It looked like hoot, with six coast guards laughing as they fired at the Taiwanese fishing boat.
“The video showed the soldiers acted unprofessionally. They were laughing while they were shooting the boat,” a source who had seen the video of the Philippine Coast Guard shooting of fishing boat Guang Ta Hsin 28 three weeks ago said Saturday.
“It is disturbing and embarrassing for Philippine law enforcers,” the source, who spoke on condition of anonymity, told the Inquirer in an interview.
Taiwanese fisherman Hung Shih-chen, 65, was hit and killed in the shooting, which happened during a high-speed chase in waters off Balintang Island in northern Philippines on May 9.
The source said the Coast Guard submitted the video to the National Bureau of Investigation (NBI) after President Benigno Aquino III ordered an investigation of the fatal shooting of Hung, which sparked a major diplomatic row between Taiwan and the Philippines.
It was the video that Justice Secretary Leila de Lima described two weeks ago as “very revealing,” but did not disclose its contents.
But that it was very revealing was probably why the Department of Justice initially refused to share the video with Taiwanese investigators, delaying clearance from Taipei for an NBI team to travel to Taiwan to investigate the fatal shooting of Hung.
Not until De Lima allowed the video to be seen by Taiwanese investigators did the Taipei Economic and Cultural Office (Teco), Taiwan’s de facto embassy in Manila, give visas to the eight members of the NBI team.
The source said the video showed the fishing boat, after sailing side by side with the MCS-3001, a patrol vessel owned by the Bureau of Fisheries and Aquatic Resources but manned by coast guards, peeled away and moved in “circles, as if daring the (Coast Guard vessel to come after it.”
Not raked with gunfire
Contrary to reports, the source said, the coast guards did not rake the fishing boat with gunfire.
“They did not spray it with bullets, but they were laughing as they fired at the fishing boat,” the source said.
The coast guards aimed for what they thought was the engine room to stop the boat, the source said.
But the NBI inspection of the fishing boat at the dockyard on Pingtung Island, southern Taiwan, showed no bullet holes on any part of the engine room.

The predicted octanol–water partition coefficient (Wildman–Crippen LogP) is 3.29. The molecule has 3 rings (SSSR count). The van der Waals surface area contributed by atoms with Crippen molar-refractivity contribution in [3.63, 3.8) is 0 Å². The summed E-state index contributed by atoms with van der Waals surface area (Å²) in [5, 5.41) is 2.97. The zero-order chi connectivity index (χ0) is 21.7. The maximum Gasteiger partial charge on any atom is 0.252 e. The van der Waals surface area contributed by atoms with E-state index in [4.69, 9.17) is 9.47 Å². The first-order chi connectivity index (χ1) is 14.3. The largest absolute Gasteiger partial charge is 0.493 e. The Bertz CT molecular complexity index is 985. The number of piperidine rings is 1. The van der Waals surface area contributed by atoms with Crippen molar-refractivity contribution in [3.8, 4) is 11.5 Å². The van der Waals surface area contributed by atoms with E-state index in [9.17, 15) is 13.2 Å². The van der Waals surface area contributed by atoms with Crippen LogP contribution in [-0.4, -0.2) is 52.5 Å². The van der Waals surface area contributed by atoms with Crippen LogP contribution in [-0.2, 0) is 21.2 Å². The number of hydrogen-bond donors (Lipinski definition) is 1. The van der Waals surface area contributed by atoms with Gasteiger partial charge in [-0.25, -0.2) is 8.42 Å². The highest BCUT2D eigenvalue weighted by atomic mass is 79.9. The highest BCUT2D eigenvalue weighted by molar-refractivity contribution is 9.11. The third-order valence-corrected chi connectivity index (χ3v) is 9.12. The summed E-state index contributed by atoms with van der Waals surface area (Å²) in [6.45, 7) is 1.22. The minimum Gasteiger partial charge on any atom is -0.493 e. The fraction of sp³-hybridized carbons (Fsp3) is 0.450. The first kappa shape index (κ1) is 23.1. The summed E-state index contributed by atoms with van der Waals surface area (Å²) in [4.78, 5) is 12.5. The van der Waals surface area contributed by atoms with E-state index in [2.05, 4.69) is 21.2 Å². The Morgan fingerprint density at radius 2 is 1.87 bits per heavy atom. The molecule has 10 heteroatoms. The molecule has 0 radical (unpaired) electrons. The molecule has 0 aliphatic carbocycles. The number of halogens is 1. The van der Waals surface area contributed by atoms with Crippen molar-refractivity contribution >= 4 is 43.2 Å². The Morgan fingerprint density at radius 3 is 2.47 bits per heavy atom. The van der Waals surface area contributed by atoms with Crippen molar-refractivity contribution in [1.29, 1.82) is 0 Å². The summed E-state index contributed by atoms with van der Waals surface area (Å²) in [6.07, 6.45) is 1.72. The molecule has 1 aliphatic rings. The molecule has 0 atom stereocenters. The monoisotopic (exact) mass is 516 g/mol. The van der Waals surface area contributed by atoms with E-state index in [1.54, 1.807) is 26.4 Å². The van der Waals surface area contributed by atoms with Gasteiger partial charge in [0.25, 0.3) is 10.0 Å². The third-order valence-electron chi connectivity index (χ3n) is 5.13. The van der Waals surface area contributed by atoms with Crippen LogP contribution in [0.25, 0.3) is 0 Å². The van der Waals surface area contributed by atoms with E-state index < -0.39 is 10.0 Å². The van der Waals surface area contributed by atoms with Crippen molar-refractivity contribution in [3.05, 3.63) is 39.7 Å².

“There were no bullet holes on the engine room probably because (the coast guards) did not know its location,” the source said.
Two other sources who had seen the video confirmed the statements of the first source.
According to the Coast Guard report on the incident, Cmdr. Arnold de la Cruz, the patrol vessel’s commander, “ordered his men to fire at the fishing vessel when it did not stop after several warnings.”
One of the two other sources who had seen the video said the shooting happened on the Philippine side, not on the Taiwan side, of overlapping territorial waters between the two countries.
The NBI and Taiwanese investigators ended their parallel probes of the incident on Friday, with the NBI team saying its report would be ready in a “day or two.”
De Lima said the government’s next step would depend on the NBI report, which would contain recommendations.
She said Philippine laws would be followed should the NBI recommend the prosecution of the coast guards involved in the shooting.
The fisherman’s daughter, Hung Tzu-chen, filed murder charges, but did not name anyone in her complaint.
Taiwanese investigators told a news conference on Friday that they could identify the coast guard who fired the bullet that killed Hung through the results of the ballistic tests on the firearms submitted for the probe.
The Taiwanese investigative team returned to Taipei on Friday.
The NBI team, headed by Daniel Daganzo, chief of the bureau’s foreign liaison division, returned to Manila on the same day.